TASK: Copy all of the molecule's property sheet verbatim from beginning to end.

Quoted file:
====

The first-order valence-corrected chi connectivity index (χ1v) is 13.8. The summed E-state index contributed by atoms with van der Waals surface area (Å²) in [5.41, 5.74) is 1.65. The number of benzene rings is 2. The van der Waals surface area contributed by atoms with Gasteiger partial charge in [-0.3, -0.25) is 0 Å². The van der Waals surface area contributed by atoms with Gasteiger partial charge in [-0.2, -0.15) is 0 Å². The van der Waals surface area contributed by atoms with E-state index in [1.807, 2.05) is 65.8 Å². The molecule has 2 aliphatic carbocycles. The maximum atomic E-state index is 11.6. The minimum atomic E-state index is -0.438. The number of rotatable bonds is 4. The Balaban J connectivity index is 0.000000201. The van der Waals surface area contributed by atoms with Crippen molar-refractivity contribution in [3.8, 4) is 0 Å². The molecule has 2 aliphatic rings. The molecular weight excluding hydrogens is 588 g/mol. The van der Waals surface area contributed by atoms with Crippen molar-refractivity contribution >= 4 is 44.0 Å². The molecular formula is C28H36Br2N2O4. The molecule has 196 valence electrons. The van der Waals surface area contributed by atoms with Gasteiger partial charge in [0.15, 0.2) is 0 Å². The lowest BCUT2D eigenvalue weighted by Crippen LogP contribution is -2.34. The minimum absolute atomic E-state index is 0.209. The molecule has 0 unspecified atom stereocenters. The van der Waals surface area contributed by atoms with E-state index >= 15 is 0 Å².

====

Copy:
The first-order valence-corrected chi connectivity index (χ1v) is 13.8. The summed E-state index contributed by atoms with van der Waals surface area (Å²) in [5.41, 5.74) is 1.65. The number of benzene rings is 2. The van der Waals surface area contributed by atoms with Gasteiger partial charge in [-0.3, -0.25) is 0 Å². The van der Waals surface area contributed by atoms with Gasteiger partial charge in [-0.2, -0.15) is 0 Å². The van der Waals surface area contributed by atoms with E-state index in [1.807, 2.05) is 65.8 Å². The molecule has 2 aliphatic carbocycles. The maximum atomic E-state index is 11.6. The minimum atomic E-state index is -0.438. The number of rotatable bonds is 4. The Balaban J connectivity index is 0.000000201. The van der Waals surface area contributed by atoms with Crippen molar-refractivity contribution in [3.8, 4) is 0 Å². The molecule has 2 aliphatic rings. The molecular weight excluding hydrogens is 588 g/mol. The van der Waals surface area contributed by atoms with Crippen molar-refractivity contribution >= 4 is 44.0 Å². The molecular formula is C28H36Br2N2O4. The molecule has 196 valence electrons. The van der Waals surface area contributed by atoms with Gasteiger partial charge in [0.15, 0.2) is 0 Å². The lowest BCUT2D eigenvalue weighted by Crippen LogP contribution is -2.34. The minimum absolute atomic E-state index is 0.209. The molecule has 0 unspecified atom stereocenters. The van der Waals surface area contributed by atoms with E-state index >= 15 is 0 Å².